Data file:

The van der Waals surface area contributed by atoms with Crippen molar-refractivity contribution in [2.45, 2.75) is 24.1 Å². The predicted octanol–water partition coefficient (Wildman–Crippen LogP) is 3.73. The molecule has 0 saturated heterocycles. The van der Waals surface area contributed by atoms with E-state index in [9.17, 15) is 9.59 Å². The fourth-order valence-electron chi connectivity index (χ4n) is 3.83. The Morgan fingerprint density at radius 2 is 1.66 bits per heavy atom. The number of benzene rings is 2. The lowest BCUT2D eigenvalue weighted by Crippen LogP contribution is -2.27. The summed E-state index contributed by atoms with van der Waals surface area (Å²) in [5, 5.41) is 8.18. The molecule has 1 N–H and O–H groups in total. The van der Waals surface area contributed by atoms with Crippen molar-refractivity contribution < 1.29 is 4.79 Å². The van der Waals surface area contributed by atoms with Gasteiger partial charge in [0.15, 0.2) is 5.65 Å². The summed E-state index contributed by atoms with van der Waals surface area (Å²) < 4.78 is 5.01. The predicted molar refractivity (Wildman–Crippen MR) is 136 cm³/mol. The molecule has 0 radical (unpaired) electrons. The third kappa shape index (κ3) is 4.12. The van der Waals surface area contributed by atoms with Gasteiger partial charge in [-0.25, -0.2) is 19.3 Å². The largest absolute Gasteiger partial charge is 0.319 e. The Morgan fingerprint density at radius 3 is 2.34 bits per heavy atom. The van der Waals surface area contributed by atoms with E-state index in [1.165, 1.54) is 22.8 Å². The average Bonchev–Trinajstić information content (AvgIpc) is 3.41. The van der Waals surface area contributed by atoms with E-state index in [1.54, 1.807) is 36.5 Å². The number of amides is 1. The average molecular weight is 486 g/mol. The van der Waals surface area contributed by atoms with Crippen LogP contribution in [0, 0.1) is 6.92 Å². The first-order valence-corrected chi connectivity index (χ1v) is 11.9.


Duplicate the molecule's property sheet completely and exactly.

The van der Waals surface area contributed by atoms with Crippen molar-refractivity contribution in [2.45, 2.75) is 24.1 Å². The predicted octanol–water partition coefficient (Wildman–Crippen LogP) is 3.73. The molecule has 0 saturated heterocycles. The van der Waals surface area contributed by atoms with E-state index in [9.17, 15) is 9.59 Å². The fourth-order valence-electron chi connectivity index (χ4n) is 3.83. The Morgan fingerprint density at radius 2 is 1.66 bits per heavy atom. The number of benzene rings is 2. The lowest BCUT2D eigenvalue weighted by Crippen LogP contribution is -2.27. The summed E-state index contributed by atoms with van der Waals surface area (Å²) in [5, 5.41) is 8.18. The molecule has 1 N–H and O–H groups in total. The van der Waals surface area contributed by atoms with Crippen molar-refractivity contribution < 1.29 is 4.79 Å². The van der Waals surface area contributed by atoms with Gasteiger partial charge in [0.15, 0.2) is 5.65 Å². The summed E-state index contributed by atoms with van der Waals surface area (Å²) < 4.78 is 5.01. The predicted molar refractivity (Wildman–Crippen MR) is 136 cm³/mol. The molecule has 0 radical (unpaired) electrons. The third kappa shape index (κ3) is 4.12. The van der Waals surface area contributed by atoms with Gasteiger partial charge in [-0.25, -0.2) is 19.3 Å². The largest absolute Gasteiger partial charge is 0.319 e. The Morgan fingerprint density at radius 3 is 2.34 bits per heavy atom. The van der Waals surface area contributed by atoms with E-state index in [1.165, 1.54) is 22.8 Å². The average Bonchev–Trinajstić information content (AvgIpc) is 3.41. The van der Waals surface area contributed by atoms with E-state index in [1.54, 1.807) is 36.5 Å². The number of amides is 1. The average molecular weight is 486 g/mol. The van der Waals surface area contributed by atoms with Crippen LogP contribution in [0, 0.1) is 6.92 Å². The first-order valence-corrected chi connectivity index (χ1v) is 11.9.